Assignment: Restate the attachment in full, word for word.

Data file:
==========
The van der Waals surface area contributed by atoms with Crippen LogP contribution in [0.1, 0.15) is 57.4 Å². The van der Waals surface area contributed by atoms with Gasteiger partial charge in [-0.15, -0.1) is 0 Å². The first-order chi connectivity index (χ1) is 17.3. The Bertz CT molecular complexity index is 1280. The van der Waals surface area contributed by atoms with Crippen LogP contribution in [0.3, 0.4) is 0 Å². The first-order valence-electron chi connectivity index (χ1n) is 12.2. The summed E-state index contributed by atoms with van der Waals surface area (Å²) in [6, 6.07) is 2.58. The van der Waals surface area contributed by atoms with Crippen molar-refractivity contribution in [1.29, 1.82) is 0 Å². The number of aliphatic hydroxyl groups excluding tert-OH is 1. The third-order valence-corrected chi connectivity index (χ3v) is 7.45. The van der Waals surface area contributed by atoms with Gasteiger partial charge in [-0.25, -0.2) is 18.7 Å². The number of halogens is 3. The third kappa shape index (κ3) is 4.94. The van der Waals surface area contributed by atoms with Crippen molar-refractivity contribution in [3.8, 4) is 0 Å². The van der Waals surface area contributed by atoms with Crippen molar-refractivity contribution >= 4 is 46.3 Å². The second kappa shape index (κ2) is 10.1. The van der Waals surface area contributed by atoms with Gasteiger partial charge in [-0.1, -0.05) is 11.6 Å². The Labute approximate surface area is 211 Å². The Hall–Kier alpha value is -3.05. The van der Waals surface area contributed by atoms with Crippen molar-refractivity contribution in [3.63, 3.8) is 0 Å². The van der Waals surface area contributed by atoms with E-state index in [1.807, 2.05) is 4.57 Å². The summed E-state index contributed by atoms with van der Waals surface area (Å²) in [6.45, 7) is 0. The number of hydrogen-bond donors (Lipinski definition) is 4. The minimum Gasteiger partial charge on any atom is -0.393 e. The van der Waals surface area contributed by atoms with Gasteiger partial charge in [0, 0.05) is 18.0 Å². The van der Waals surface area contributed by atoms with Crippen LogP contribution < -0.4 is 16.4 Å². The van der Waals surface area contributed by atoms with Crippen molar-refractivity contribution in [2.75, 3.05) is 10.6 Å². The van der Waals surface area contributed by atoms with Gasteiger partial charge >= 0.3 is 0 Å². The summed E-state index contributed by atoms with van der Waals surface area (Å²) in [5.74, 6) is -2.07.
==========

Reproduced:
The van der Waals surface area contributed by atoms with Crippen LogP contribution in [0.1, 0.15) is 57.4 Å². The van der Waals surface area contributed by atoms with Gasteiger partial charge in [-0.15, -0.1) is 0 Å². The first-order chi connectivity index (χ1) is 17.3. The Bertz CT molecular complexity index is 1280. The van der Waals surface area contributed by atoms with Crippen LogP contribution in [0.3, 0.4) is 0 Å². The first-order valence-electron chi connectivity index (χ1n) is 12.2. The summed E-state index contributed by atoms with van der Waals surface area (Å²) in [6, 6.07) is 2.58. The van der Waals surface area contributed by atoms with Crippen molar-refractivity contribution in [1.29, 1.82) is 0 Å². The number of aliphatic hydroxyl groups excluding tert-OH is 1. The third-order valence-corrected chi connectivity index (χ3v) is 7.45. The van der Waals surface area contributed by atoms with Gasteiger partial charge in [-0.25, -0.2) is 18.7 Å². The number of halogens is 3. The third kappa shape index (κ3) is 4.94. The van der Waals surface area contributed by atoms with Crippen molar-refractivity contribution in [3.8, 4) is 0 Å². The van der Waals surface area contributed by atoms with Crippen molar-refractivity contribution >= 4 is 46.3 Å². The second kappa shape index (κ2) is 10.1. The van der Waals surface area contributed by atoms with Gasteiger partial charge in [-0.1, -0.05) is 11.6 Å². The Labute approximate surface area is 211 Å². The Hall–Kier alpha value is -3.05. The van der Waals surface area contributed by atoms with Crippen molar-refractivity contribution in [3.63, 3.8) is 0 Å². The van der Waals surface area contributed by atoms with E-state index in [1.807, 2.05) is 4.57 Å². The summed E-state index contributed by atoms with van der Waals surface area (Å²) in [6.45, 7) is 0. The number of hydrogen-bond donors (Lipinski definition) is 4. The minimum Gasteiger partial charge on any atom is -0.393 e. The van der Waals surface area contributed by atoms with Gasteiger partial charge in [0, 0.05) is 18.0 Å². The van der Waals surface area contributed by atoms with Crippen LogP contribution < -0.4 is 16.4 Å². The van der Waals surface area contributed by atoms with Crippen molar-refractivity contribution in [2.75, 3.05) is 10.6 Å². The van der Waals surface area contributed by atoms with Gasteiger partial charge >= 0.3 is 0 Å². The summed E-state index contributed by atoms with van der Waals surface area (Å²) in [5.74, 6) is -2.07.